West Central Reporter

West Central Reporter

Tuesday, November 12, 2019

CULBERTSON MEMORIAL HOSPITAL: Understanding Minority Health


By Press release submission | May 24, 2019


Culbertson Memorial Hospital issued the following announcement on May 23.

It’s no secret that human beings all share similar experiences, yet have different cultures, languages, foods, and social norms. The world has become more interdependent as technology makes it easier to interact with people on the opposite side of the world. With technology increasing in all fields (to include the medical field), we learn more about our bodies and how they work every day—we even learn about how our special differences affect our bodies differently, too.

What is minority health?

Minority health relates to the type of diseases, conditions, or illnesses that are associated with a person of a certain minority demographic. This minority group could be of racial, ethnic, sexual orientation, gender, socioeconomic class, or level of education. Research has shown that dependent on the demographic, certain illnesses or conditions can be developed over time without proper preventative health care or knowledge of the condition at all.

Why are certain minorities at risk for different types of medical conditions?

Due to the intersections of numerous social and financial disadvantages presented by any given minority demographic, some people may not be able to prevent a wide range of diseases or conditions. Even the general public lacks proper resources and information on the issues faced by minority groups everywhere.

What types of conditions do minority groups tend to suffer from?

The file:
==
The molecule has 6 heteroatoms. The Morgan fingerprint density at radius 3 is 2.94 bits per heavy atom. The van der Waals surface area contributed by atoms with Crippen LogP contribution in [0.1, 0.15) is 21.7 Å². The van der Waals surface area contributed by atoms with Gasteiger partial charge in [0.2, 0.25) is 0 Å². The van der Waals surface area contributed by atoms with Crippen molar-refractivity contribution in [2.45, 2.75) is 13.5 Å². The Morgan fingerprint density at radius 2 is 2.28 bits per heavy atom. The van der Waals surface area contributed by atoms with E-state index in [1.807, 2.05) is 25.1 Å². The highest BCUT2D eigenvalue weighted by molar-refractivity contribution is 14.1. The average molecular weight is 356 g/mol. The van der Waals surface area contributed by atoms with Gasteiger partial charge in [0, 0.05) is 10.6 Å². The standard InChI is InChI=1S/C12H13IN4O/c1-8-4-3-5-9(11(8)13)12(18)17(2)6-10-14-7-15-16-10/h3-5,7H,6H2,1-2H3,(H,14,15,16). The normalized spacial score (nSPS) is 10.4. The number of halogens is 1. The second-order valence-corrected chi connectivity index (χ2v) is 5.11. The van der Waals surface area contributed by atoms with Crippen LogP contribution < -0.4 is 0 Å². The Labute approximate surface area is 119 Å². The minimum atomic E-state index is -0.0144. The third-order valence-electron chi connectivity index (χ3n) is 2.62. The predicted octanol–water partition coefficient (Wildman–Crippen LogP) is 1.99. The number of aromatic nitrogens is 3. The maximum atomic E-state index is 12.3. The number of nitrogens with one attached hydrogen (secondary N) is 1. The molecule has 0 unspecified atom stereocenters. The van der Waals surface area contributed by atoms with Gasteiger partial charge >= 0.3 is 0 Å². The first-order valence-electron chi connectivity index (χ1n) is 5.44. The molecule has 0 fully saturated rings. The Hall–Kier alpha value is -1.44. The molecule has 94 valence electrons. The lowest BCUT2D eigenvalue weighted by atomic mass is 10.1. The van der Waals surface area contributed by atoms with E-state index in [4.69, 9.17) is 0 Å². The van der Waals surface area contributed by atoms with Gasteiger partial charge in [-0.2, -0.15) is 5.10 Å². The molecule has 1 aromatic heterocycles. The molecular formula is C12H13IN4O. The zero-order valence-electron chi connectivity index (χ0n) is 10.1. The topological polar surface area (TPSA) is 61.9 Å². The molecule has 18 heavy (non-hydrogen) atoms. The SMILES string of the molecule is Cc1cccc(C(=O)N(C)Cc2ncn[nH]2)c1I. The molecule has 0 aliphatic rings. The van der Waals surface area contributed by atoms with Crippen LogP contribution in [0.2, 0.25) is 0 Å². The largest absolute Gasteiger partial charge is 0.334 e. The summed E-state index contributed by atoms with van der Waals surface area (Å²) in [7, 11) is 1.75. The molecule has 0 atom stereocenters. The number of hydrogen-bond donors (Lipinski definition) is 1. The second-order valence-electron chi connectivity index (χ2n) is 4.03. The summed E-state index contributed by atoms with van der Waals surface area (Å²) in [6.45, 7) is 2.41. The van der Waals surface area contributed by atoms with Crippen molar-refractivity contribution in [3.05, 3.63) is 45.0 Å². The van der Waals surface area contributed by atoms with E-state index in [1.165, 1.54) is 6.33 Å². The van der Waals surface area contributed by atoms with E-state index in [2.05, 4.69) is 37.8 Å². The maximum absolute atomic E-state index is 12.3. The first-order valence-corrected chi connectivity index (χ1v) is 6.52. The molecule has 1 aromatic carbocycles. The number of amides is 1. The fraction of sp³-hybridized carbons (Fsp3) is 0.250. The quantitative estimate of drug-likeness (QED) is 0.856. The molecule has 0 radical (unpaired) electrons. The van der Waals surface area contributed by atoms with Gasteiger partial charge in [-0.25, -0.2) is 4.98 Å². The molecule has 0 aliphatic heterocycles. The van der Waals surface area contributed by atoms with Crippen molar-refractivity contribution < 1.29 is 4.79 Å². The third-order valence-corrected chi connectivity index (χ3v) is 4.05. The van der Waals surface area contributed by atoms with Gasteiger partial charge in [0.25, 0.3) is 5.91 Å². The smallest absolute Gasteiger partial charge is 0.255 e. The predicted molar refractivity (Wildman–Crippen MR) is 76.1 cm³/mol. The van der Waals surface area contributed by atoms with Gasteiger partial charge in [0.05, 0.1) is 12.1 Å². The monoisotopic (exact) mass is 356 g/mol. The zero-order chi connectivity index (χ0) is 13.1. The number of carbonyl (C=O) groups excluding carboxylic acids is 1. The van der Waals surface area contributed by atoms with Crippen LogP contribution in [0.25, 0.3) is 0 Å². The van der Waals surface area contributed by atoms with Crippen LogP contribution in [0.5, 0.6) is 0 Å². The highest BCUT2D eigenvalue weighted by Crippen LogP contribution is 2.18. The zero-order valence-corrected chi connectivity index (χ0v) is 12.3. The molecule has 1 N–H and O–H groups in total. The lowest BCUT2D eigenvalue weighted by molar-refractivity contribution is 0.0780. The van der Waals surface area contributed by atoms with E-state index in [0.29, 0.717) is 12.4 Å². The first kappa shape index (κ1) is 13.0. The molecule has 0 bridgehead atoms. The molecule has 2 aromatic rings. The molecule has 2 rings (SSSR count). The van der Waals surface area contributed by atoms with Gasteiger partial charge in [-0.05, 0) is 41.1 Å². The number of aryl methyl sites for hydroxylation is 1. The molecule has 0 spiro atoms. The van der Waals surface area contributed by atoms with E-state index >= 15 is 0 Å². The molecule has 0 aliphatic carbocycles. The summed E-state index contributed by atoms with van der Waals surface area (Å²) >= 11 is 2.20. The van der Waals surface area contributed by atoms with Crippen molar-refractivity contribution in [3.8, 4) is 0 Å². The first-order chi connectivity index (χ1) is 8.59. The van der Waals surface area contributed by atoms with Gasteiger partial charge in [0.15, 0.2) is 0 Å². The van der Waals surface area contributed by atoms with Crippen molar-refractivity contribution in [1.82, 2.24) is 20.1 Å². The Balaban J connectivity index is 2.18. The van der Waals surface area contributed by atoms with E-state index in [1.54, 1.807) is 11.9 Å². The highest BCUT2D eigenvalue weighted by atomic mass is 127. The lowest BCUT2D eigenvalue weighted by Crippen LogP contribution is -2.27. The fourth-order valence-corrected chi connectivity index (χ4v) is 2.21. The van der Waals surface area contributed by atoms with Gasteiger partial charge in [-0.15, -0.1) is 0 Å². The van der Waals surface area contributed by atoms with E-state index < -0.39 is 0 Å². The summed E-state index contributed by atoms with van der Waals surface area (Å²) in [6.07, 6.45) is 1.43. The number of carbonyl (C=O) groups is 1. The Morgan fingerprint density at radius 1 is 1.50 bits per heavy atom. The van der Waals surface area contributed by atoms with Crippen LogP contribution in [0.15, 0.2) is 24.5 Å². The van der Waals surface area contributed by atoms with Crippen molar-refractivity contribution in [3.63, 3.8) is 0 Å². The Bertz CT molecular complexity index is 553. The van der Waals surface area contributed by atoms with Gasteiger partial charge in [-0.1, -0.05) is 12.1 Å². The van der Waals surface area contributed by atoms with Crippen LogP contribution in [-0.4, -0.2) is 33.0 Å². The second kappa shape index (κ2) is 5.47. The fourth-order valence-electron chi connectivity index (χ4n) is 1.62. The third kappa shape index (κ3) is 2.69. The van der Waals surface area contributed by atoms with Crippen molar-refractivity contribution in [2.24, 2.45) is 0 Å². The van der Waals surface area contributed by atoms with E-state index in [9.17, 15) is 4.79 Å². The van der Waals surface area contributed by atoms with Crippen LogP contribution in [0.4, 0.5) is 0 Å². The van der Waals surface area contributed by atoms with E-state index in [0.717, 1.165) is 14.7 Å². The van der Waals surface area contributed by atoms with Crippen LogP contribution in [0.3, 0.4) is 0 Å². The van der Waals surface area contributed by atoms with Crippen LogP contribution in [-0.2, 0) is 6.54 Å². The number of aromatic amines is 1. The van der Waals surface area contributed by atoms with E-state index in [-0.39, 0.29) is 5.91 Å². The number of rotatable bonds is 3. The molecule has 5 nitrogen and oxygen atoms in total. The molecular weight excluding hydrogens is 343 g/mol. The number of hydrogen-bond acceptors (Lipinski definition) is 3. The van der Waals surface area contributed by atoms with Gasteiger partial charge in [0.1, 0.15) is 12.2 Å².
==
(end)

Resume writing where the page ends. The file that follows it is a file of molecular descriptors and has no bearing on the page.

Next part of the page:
Minority health does not center on just one type of minority population. The intersectionality of a person, or multiple identifications of various demographics, makes the issue of minority health even more complicated. For example, a rural family could be less likely to have access to a healthier food retailer than persons living in urban tracts, leading to issues resulting from poor nutrition; but, a rural family of a non-Hispanic black racial demographic could be at a higher risk for developing adult diabetes due to cultural factors and in being removed from healthier food options.

Where can I learn more about minority health?

To learn more about minority health, visit any of the following websites:

Office of Minority Health (OMH)

National Institute on Minority Health and Health Disparities

To schedule an appointment for any of Culbertson’s services or to answer any questions, please feel free to contact us at (217) 322- 4321.

Also, stay tuned for National Minority Health Month next April to learn more about how you can bring awareness to the issues of minority health!

Original source can be found here.

Source: Culbertson Memorial Hospital

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